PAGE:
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Poet and Martyr

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[[caption]] PLACIDO (From a drawing in possession of Mr. Arturo Schomburg.) [[/caption]

GABRIEL DE LA CONCEPCION VALDES, whose surname comes from the hospital in which he spent the earliest days of his un-happy life, was born in Havana in March, 1809. The son of a Spanish dancer and a barber, a free man of color, he was yet too dark to escape the blight of Africa's descent. His mother's temperament and occupation did not permit of her giving much attention to the child of her waywardness, and Plácido, as he later called himself, was cared for by his father's mother and given such schooling as was available to persons of color. The early death, in Mexico, of his father was the first severe blow to the checkered career of this man of sorrows, and the boy was compelled to begin the struggle of life as apprentice to a carpenter, then to a printer. He soon abandoned this occupation to acquire and practice with creditable skill the trade of a combmaker, reading the while every book that touched his hand. But his heart was never in this work, for at the age of 11 years he had felt the call of the genius which made him locally known of Cuban poets.

But it was not so much the native excellence of the verse of this self-trained singer, not the pompous majesty of his classic phraseology, not the tropical exuberance of his less pretentious efforts that have immortalized the bard of the Yumurí. Plácido died a martyr to the cause of humanity, a victim of the curse of slavery, and his dying was a crowning infamy to that most infamous of all institutions, Spanish colonial government.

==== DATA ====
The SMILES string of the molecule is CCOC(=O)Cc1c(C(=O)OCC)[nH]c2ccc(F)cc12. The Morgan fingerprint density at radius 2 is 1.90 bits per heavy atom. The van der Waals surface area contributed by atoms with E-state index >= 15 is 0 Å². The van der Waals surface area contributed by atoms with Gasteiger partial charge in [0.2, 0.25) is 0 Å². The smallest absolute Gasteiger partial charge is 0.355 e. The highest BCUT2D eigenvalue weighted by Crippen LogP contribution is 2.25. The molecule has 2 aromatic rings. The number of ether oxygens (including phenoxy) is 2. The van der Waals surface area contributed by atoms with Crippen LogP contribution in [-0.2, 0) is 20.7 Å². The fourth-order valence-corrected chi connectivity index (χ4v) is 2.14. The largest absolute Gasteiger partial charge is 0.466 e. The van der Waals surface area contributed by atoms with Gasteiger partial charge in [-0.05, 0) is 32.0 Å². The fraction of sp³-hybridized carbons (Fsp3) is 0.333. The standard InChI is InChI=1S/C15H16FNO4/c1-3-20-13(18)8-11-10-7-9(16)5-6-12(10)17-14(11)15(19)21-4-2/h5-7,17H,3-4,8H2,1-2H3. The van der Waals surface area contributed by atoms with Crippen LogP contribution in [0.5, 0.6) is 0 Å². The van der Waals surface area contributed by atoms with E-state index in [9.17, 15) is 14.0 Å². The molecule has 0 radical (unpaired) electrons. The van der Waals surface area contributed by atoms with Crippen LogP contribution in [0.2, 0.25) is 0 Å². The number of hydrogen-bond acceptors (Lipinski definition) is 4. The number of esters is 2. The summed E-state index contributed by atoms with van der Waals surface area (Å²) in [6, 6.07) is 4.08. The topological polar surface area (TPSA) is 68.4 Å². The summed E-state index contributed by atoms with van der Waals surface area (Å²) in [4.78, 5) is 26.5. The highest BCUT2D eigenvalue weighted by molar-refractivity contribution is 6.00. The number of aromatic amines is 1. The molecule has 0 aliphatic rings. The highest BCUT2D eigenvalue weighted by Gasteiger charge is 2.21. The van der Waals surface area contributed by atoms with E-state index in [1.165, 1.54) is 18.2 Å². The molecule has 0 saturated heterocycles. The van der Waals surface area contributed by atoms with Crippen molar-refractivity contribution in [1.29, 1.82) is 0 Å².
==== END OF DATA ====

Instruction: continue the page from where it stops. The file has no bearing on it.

In 1844, the closing year of half a decade, during which, despite the constant importation of slaves, the colored population of Cuba was reduced by 30 per cent., the agents of slavery created what they called a new conspiracy among peaceful and thoroughly terrified colored people. Whole-sale execution, with or without nominal trial, confiscation of property, degradation of honorable women, torture and exile were visited upon the freedmen and the slaves, and particularly upon the former. On the 27th of June, Plácido, after having under-gone several months of imprisonment, was, with a number of other prisoners, shot at Matanzas. 

Protesting to the last his innocence of any crime save his superiority to his contemporaries, the color of his skin and an occasional invocation to liberty, this truly placid spirit's last message to his wife contained a reflection of his life in the words: "I leave no expressions of remembrance to any friend, for I know that in this world there are no friends."

PLACIDO      83

He had not heard, perhaps, Wordsworth's song of solace to Toussaint L'Ouverture in his death dungeon:

"Live, and take comfort; thou has great allies;
Thy friends are exultations, agonies,
And love, and man's unconquerable mind."

But Plácido, like Toussaint, has always lived and given comfort to those who have the ceaseless striving after justice and after a better humanity.